- Introduce two or more numbers, dots, ampersands, or other special characters.
- Include a character or two derived from the email system for which the password is used.
- Capitalize two or more characters where it makes sense.
Whichever password combination you end up choosing, make sure that your end result word conveys your sentence’s core message. Using mixed-case passwords usually does the trick to mask the word from hackers unless, of course, your email service requires an all-lower-case password. If the latter is the case, you may need to use another approach.
Another approach to supplement these efforts would be to use punctuation that makes sense in the character string. For example, you can use an “!” in place of an “I” or a “4” in place of a “for.” Of course, just like capitalizations, some email services do not allow extra characters so be sure you have an all-character password ready and well-established if this is the case.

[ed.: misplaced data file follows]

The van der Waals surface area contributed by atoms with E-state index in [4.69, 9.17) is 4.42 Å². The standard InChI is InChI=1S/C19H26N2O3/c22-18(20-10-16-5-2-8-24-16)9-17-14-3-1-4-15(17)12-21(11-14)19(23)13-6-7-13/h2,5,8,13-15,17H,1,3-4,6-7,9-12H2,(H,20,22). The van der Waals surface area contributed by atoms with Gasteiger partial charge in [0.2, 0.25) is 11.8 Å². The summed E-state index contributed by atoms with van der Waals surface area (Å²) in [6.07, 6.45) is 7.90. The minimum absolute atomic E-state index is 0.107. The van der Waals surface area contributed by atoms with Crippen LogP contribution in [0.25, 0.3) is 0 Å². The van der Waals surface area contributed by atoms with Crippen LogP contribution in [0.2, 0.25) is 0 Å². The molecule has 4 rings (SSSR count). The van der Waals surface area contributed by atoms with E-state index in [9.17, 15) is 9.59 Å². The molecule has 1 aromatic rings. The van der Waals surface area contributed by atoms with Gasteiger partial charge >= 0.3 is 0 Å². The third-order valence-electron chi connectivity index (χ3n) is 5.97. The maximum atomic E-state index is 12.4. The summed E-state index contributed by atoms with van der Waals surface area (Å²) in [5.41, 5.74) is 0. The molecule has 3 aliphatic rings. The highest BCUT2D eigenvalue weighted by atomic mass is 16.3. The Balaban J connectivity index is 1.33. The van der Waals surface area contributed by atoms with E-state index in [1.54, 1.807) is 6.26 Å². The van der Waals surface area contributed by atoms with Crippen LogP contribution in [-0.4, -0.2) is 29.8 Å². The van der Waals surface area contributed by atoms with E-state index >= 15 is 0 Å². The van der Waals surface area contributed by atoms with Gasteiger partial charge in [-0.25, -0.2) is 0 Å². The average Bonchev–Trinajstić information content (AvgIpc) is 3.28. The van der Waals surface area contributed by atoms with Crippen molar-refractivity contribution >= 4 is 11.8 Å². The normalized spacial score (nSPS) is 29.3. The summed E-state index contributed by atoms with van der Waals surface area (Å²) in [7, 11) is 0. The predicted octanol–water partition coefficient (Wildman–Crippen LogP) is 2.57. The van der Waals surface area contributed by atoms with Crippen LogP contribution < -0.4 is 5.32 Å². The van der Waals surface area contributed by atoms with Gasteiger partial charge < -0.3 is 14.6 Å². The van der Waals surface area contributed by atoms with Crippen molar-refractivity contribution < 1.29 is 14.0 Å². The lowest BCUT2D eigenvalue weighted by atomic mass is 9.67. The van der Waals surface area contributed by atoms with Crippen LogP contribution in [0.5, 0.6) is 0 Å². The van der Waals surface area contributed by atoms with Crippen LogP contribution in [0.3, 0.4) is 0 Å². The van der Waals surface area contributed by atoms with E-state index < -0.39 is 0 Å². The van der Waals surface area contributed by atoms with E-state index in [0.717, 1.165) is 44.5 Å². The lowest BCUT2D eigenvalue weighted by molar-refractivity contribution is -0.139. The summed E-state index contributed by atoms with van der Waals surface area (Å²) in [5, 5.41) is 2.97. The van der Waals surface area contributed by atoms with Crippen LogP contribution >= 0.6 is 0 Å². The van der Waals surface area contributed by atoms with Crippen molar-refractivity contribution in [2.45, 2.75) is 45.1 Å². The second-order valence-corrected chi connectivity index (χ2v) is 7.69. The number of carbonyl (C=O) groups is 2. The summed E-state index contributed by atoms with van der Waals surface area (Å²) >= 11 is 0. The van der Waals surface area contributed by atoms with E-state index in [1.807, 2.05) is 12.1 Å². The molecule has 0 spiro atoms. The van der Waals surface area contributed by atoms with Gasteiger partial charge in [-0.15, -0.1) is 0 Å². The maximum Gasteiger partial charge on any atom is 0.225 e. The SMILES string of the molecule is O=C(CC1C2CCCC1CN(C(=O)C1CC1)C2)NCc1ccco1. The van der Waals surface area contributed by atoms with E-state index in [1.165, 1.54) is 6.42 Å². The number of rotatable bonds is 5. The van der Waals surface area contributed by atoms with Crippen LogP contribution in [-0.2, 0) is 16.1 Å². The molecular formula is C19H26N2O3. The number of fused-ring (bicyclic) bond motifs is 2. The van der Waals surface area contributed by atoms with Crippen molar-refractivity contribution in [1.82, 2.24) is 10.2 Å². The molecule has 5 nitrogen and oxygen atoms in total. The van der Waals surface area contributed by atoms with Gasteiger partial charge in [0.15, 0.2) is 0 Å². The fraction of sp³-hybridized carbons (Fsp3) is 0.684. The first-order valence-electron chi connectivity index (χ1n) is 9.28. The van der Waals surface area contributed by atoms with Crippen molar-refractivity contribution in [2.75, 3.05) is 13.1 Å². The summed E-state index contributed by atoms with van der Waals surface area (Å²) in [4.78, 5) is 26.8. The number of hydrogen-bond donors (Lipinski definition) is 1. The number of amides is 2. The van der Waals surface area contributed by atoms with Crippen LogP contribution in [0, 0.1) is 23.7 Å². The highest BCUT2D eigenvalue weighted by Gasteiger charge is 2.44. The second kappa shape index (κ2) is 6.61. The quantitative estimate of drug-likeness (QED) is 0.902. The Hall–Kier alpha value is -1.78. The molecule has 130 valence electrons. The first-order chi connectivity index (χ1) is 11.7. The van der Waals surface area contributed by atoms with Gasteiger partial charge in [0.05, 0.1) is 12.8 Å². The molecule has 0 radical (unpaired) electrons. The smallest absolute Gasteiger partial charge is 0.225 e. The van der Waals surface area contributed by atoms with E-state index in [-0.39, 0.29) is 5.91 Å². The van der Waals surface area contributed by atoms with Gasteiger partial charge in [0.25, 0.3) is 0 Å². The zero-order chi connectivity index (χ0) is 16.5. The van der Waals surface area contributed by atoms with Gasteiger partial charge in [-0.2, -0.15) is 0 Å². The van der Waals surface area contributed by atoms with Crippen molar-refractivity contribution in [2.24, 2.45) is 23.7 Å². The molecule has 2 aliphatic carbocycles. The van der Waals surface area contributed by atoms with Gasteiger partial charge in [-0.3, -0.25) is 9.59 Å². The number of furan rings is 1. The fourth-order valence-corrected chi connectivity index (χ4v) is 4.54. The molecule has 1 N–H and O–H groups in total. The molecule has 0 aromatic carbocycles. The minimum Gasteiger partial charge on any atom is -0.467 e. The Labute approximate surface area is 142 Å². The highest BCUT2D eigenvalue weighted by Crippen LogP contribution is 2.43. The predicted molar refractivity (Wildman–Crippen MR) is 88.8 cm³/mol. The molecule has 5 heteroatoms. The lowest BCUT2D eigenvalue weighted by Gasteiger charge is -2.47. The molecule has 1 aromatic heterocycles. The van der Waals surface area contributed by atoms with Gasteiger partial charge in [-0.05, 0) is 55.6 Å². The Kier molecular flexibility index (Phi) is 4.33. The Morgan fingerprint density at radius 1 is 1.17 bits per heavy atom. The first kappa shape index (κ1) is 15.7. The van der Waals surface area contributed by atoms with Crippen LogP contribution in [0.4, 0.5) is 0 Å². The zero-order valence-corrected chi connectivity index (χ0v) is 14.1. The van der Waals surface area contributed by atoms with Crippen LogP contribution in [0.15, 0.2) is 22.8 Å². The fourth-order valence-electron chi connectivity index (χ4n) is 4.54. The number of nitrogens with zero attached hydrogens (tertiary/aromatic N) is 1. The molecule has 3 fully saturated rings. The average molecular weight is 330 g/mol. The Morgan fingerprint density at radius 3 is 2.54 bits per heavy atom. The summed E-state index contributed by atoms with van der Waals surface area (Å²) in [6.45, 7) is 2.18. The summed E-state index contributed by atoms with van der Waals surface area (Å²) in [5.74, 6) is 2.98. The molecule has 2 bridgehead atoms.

Making sure that you can easily reproduce the characters that you come up with is incredibly important. If you’re unable to do so, your email password won’t be unique and you may run the risk of getting breached.
Weak Passwords vs Strong Passwords
Weak Passwords – Consists of lowercase characters. Example – password. These are the short passwords that might be your name, DOB, a combination of name and your year of birth, etc.
Most people also pick passwords from a dictionary, choose pet names, or use their favorite travel destinations. Choosing a weak password in this manner allows hackers to guess and crack the password very easily. The good part here is the email providers won’t accept the weak passwords anymore.
Medium Passwords – Medium passwords are usually a mix of characters and numbers. Example – Passw0rd. They are lengthier than weak passwords (1 – 7 characters).
However medium passwords aren’t hack-proof. There are few applications that accept medium passwords but have a habit of changing passwords at least every 2 months or so. Adding a mix of special characters and numbers to medium passwords will make them more secure.
Strong Passwords – It’s a mix of upper and lower case letters, numbers, symbols, and even non-keyboard characters. Example – Pa$$w0rd@2020!.
Strong passwords are unique passwords and more than eight characters in length. This makes it difficult for hackers who typically use a tool to crack the passwords.